According to the Ulm-based virologist, there are various pros and cons to shortening the gaps between doses.

“We are currently trying to secure the necessary evidence,” he added.

So far, Stiko has been recommending longer intervals between the two vaccinations than the intervals stipulated by regulators when the vaccines were approved. 

There are good reasons for this: with AstraZeneca, for example, evidence suggests that the longer you wait between vaccines, the better immunity you have.

With limited doses of vaccines available – and ongoing supply issues – there is also an argument for providing as many people as possible with the first dose, so that as many people as possible are at least partly protected against the virus.

READ ALSO: ‘Vaccinate quickly’: German states seeing surge in Delta variant Covid cases

For AstraZeneca, the previous advice from the panel of experts at Stiko is to allow twelve weeks to elapse between the first and second dose. For the mRNA vaccines – Pfizer/BioNTech and Moderna – the recommended interval is six weeks.

According to the pharmaceutical regulators, however, a faster course would be possible: two BioNTech doses three weeks apart, with Moderna and AstraZeneca given four weeks apart.

In the case of the AstraZeneca vector vaccine, according to the Health Ministry, those wishing to be vaccinated are free to agree the interval individually with doctors within the permitted period of four to twelve weeks.

“A certain distance improves the effectiveness of the vaccine”

Helge Braun (CDU), Chancellor Angela Merkel’s chief of staff, told the Morgenmagazin on Thursday that the government’s main challenge was to offer all over-12s at the least one dose of the vaccine by the end of summer.

READ ALSO: ‘This can be a good summer’: Half of Germans vaccinated at least once against Covid

Regarding the timing of the second dose, the main concern should be effectiveness, he said.

“We just know that a certain distance improves the effectiveness of the vaccination,” he told reporters.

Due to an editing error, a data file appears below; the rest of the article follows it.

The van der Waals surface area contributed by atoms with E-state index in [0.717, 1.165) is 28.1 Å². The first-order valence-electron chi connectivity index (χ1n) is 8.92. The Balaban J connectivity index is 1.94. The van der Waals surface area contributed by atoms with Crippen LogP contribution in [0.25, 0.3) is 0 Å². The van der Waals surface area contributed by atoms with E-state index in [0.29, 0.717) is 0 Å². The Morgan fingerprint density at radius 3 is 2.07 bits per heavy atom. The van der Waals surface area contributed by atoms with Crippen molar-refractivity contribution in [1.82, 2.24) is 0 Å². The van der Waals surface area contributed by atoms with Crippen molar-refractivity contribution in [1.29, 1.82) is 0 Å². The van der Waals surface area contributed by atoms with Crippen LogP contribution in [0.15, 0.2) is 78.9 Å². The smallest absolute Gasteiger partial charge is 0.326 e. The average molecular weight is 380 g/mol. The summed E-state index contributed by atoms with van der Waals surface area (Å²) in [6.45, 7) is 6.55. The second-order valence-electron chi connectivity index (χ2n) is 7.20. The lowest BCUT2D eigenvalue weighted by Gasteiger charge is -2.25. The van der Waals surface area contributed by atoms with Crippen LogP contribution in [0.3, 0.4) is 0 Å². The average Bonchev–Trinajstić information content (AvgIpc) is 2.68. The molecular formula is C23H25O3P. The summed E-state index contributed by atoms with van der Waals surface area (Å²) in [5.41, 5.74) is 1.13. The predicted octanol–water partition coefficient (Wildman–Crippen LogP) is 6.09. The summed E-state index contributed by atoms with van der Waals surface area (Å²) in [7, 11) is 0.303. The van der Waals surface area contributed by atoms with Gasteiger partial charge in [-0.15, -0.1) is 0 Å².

When pressed on whether shortening the intervals between doses was the advice of the hour, Braun said it wasn’t.

On Twitter, German immunologist Carsten Watzl pointed out that, while cases of Delta were rising as a proportion of infections due to falling infection rates overall, the actual number of infections with Delta was still stable – and may even be declining. 

This means that the longer, 12-week interval for AstraZeneca vaccinations could be still be used as long as people were fully vaccinated by autumn, he said. 

The virologist Christian Drosten has been pointing out for a long time that the first jab is not particularly effective against Delta. 

This is also the view of Watzl, who would like to see the majority of people fully protected in time for a potential fourth wave of the virus. 

“The second vaccination is urgently needed in order to be able to properly ward off the mutations,” he said in a recent interview with the German Press Agency.

“Shortening the current vaccination intervals, especially of BioNTech, of course makes sense in order to achieve complete inoculation as quickly as possible,” said the chief executive of the National Association of Statutory Health Insurance Physicians, Andreas Gassen, on Wednesday.

“The maximum vaccine interval for BioNTech is only justified by the lack of vaccines.”

In Germany, increased shares of the Delta variant, first discovered in India, are now being recorded.

However, the number of cases caused by the mutation has only increased relatively slightly so far, while the trend for infections caused by the still dominant Alpha variant is declining more sharply.

In the future, it is expected that Delta will overtake Alpha as the dominant variant of Covid-19 in Germany.